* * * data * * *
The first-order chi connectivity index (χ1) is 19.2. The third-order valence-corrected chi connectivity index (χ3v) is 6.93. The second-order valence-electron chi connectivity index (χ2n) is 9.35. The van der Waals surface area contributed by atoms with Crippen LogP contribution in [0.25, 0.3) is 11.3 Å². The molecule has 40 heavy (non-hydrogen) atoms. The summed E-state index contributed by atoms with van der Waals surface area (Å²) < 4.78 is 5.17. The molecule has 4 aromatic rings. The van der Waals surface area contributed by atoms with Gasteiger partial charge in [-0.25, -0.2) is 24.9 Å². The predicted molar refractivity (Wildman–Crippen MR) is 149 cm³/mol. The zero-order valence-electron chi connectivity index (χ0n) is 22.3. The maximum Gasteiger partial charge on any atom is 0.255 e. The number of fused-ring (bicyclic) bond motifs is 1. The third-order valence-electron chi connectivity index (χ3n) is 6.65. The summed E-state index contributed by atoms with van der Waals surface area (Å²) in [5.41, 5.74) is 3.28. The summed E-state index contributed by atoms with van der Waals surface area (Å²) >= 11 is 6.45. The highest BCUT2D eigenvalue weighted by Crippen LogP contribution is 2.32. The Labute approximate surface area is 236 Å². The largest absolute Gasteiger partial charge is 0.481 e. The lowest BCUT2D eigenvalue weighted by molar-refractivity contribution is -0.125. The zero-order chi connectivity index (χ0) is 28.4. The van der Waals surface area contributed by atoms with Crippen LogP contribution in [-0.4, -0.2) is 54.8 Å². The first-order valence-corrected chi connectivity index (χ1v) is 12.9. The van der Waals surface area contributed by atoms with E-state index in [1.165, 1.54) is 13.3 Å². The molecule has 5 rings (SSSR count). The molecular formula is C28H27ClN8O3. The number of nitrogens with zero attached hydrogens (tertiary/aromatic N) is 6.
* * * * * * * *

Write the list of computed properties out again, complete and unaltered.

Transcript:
The first-order chi connectivity index (χ1) is 19.2. The third-order valence-corrected chi connectivity index (χ3v) is 6.93. The second-order valence-electron chi connectivity index (χ2n) is 9.35. The van der Waals surface area contributed by atoms with Crippen LogP contribution in [0.25, 0.3) is 11.3 Å². The molecule has 40 heavy (non-hydrogen) atoms. The summed E-state index contributed by atoms with van der Waals surface area (Å²) < 4.78 is 5.17. The molecule has 4 aromatic rings. The van der Waals surface area contributed by atoms with Gasteiger partial charge in [-0.25, -0.2) is 24.9 Å². The predicted molar refractivity (Wildman–Crippen MR) is 149 cm³/mol. The zero-order valence-electron chi connectivity index (χ0n) is 22.3. The maximum Gasteiger partial charge on any atom is 0.255 e. The number of fused-ring (bicyclic) bond motifs is 1. The third-order valence-electron chi connectivity index (χ3n) is 6.65. The summed E-state index contributed by atoms with van der Waals surface area (Å²) in [5.41, 5.74) is 3.28. The summed E-state index contributed by atoms with van der Waals surface area (Å²) >= 11 is 6.45. The highest BCUT2D eigenvalue weighted by Crippen LogP contribution is 2.32. The Labute approximate surface area is 236 Å². The largest absolute Gasteiger partial charge is 0.481 e. The lowest BCUT2D eigenvalue weighted by molar-refractivity contribution is -0.125. The zero-order chi connectivity index (χ0) is 28.4. The van der Waals surface area contributed by atoms with Crippen LogP contribution in [-0.4, -0.2) is 54.8 Å². The first-order valence-corrected chi connectivity index (χ1v) is 12.9. The van der Waals surface area contributed by atoms with E-state index in [1.165, 1.54) is 13.3 Å². The molecule has 5 rings (SSSR count). The molecular formula is C28H27ClN8O3. The number of nitrogens with zero attached hydrogens (tertiary/aromatic N) is 6.